AC-158, the second Atlas launch of the year, will carry the Spanish Hispasat 1C communications satellite into a supersynchronous transfer orbit. The craft will later use its onboard propulsion system to reach its final destination -- a parking slot 22,300 miles above the Atlantic.

The satellite will be used to relay television and other telecommunications services to most of Europe, as well as North and South America.

The weather forecast calls for a 60 percent chance of acceptable conditions. The concerns will be thick clouds and rain. Air Force launch weather Jim Sardonia gives this overview:

"Models are now forecasting a much weaker upper-level low to develop in the Gulf of Mexico today and then move into south Florida early Thursday. Increased moisture from the south is expected as this system moves across the southern Florida peninsula. Some scattered rainshowers, intermittent thick cloud layers and increased surface winds are possible within 10 nautical miles of SLC 36. Conditions are expected to improve Friday and Saturday as the system exits the Florida coast to the east."

The launch time forecast calls for cumulus clouds scattered at 3,000 feet, broken altocumulus clouds at 12,000 feet and broken cirrostratus clouds at 20,000 feet, visibility of 7 miles, northwesterly winds 12 gusting to 20 knots, a temperature between 59 and 61 degrees F, relative humidity of 90 percent and scattered rainshowers in the vicinity.

Should the launch be delayed until Friday or Saturday, the forecast improves to a 90 percent chance of good conditions both days.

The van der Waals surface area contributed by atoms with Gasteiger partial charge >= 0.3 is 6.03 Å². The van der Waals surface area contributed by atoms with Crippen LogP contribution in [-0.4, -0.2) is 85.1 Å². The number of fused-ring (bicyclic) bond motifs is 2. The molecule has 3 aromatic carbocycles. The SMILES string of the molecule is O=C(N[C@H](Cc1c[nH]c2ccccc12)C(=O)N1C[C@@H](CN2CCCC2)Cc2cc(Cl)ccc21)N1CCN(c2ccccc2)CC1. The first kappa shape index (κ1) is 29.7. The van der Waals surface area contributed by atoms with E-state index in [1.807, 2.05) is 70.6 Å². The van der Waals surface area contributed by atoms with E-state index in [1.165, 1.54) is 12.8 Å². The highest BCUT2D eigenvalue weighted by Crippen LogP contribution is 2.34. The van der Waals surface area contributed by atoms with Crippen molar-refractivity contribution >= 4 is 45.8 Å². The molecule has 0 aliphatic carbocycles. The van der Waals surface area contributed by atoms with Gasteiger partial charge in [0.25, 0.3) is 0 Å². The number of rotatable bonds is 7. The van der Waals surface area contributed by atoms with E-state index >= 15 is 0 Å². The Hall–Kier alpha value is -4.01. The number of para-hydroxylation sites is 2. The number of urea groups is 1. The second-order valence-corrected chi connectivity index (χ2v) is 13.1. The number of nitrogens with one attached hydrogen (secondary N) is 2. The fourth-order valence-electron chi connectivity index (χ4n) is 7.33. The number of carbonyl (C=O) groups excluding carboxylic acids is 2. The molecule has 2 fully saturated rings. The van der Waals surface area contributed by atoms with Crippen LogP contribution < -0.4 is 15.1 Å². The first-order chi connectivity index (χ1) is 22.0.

Officials held the traditional Launch Readiness Review today, clearing the rocket and satellite for flight. One issue is being worked by technicians, a faulty battery in the rocket's safety destruct system, but it shouldn't pose a threat the an on-time launch. Workers plan to replace battery without impact to the countdown preparations.

Flight data file
Vehicle: Atlas 2AS (AC-158)
Payload: Hispasat 1C
Launch date: Feb. 3, 2000
Launch window: 2310-0002 GMT (6:10-7:02 p.m. EST)
Launch site: SLC-36B, Cape Canaveral Air Station, Fla.

Photo gallery
Launch - Images from Thursday's countdown and launch.

Video vault
The Lockheed Martin Atlas 2AS rocket lifts off with the Hispasat 1C communications satellite from Cape Canaveral.
  PLAY (281K, 32sec QuickTime file)

Launch Weather Officer Jim Sardonia gives the forecast for Thursday's Atlas rocket launch attempt.
  PLAY (594k, 1min 31sec QuickTime file)

An in-depth look at the Lockheed Martin Atlas 2AS rocket and Centaur upper stage that will launch Hispasat 1C.
  PLAY (431k, 1min 02sec QuickTime file)

Pre-launch briefing
Atlas 2AS vehicle data - Overview of the rocket that will launch Hispasat 1C into space.

Hispasat 1C - Description of the satellite to be launched on AC-158.

Launch timeline - Chart with times and descriptions of events to occur during the launch.

Launch windows - Available windows for future launch dates of AC-158.

Atlas index - Listing of our previous Atlas coverage.

Explore the Net
International Launch Services - Lockheed Martin-led consortium which globally markets the U.S. Atlas and Russian Proton rockets.

Lockheed Martin Astronautics - U.S. company which builds and launches the Atlas family of rockets.

Hispasat - Spanish company that will use Hispasat 1C for communications services between Europe and Americas.

Alcatel Space - European company that built the Hispasat 1C satellite.

3rd SLS - U.S. Air Force Space Launch Squadron responsible for the Atlas at Cape Canaveral.